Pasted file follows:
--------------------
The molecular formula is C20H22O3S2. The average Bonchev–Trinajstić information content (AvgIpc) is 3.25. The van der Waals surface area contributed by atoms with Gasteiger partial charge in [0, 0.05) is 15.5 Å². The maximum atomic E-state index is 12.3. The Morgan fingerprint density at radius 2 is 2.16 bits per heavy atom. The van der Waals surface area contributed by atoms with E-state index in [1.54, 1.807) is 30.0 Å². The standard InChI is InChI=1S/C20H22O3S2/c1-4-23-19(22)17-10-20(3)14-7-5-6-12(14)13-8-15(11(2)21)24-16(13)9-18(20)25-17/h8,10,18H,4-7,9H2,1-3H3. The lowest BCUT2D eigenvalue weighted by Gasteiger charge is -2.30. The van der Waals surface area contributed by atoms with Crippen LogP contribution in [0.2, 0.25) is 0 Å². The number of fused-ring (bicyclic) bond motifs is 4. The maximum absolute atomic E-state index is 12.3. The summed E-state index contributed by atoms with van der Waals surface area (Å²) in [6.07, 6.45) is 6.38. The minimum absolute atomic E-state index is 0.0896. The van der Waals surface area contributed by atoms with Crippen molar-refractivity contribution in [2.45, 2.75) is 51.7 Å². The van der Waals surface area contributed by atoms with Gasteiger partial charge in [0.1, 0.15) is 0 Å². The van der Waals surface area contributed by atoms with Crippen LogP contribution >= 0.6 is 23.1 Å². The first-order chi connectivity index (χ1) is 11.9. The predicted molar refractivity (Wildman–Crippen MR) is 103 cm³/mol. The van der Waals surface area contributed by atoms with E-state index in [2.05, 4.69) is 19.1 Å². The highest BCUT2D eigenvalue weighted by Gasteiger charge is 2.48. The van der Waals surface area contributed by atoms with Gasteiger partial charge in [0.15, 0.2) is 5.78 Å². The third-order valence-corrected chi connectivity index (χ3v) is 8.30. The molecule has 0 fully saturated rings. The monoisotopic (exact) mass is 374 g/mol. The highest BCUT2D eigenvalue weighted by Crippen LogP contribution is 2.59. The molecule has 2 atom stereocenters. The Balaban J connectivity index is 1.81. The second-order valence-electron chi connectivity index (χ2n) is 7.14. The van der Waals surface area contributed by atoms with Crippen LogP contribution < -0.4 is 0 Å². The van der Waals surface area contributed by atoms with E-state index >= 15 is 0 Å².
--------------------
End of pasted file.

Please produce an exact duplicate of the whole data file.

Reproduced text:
The molecular formula is C20H22O3S2. The average Bonchev–Trinajstić information content (AvgIpc) is 3.25. The van der Waals surface area contributed by atoms with Gasteiger partial charge in [0, 0.05) is 15.5 Å². The maximum atomic E-state index is 12.3. The Morgan fingerprint density at radius 2 is 2.16 bits per heavy atom. The van der Waals surface area contributed by atoms with E-state index in [1.54, 1.807) is 30.0 Å². The standard InChI is InChI=1S/C20H22O3S2/c1-4-23-19(22)17-10-20(3)14-7-5-6-12(14)13-8-15(11(2)21)24-16(13)9-18(20)25-17/h8,10,18H,4-7,9H2,1-3H3. The lowest BCUT2D eigenvalue weighted by Gasteiger charge is -2.30. The van der Waals surface area contributed by atoms with Crippen LogP contribution in [0.2, 0.25) is 0 Å². The number of fused-ring (bicyclic) bond motifs is 4. The maximum absolute atomic E-state index is 12.3. The summed E-state index contributed by atoms with van der Waals surface area (Å²) in [6.07, 6.45) is 6.38. The minimum absolute atomic E-state index is 0.0896. The van der Waals surface area contributed by atoms with Crippen molar-refractivity contribution in [2.45, 2.75) is 51.7 Å². The van der Waals surface area contributed by atoms with Gasteiger partial charge in [0.1, 0.15) is 0 Å². The van der Waals surface area contributed by atoms with Crippen LogP contribution >= 0.6 is 23.1 Å². The first-order chi connectivity index (χ1) is 11.9. The predicted molar refractivity (Wildman–Crippen MR) is 103 cm³/mol. The van der Waals surface area contributed by atoms with E-state index in [2.05, 4.69) is 19.1 Å². The highest BCUT2D eigenvalue weighted by Gasteiger charge is 2.48. The van der Waals surface area contributed by atoms with Gasteiger partial charge in [0.15, 0.2) is 5.78 Å². The third-order valence-corrected chi connectivity index (χ3v) is 8.30. The molecule has 0 fully saturated rings. The monoisotopic (exact) mass is 374 g/mol. The highest BCUT2D eigenvalue weighted by Crippen LogP contribution is 2.59. The molecule has 2 atom stereocenters. The Balaban J connectivity index is 1.81. The second-order valence-electron chi connectivity index (χ2n) is 7.14. The van der Waals surface area contributed by atoms with Crippen LogP contribution < -0.4 is 0 Å². The van der Waals surface area contributed by atoms with E-state index >= 15 is 0 Å².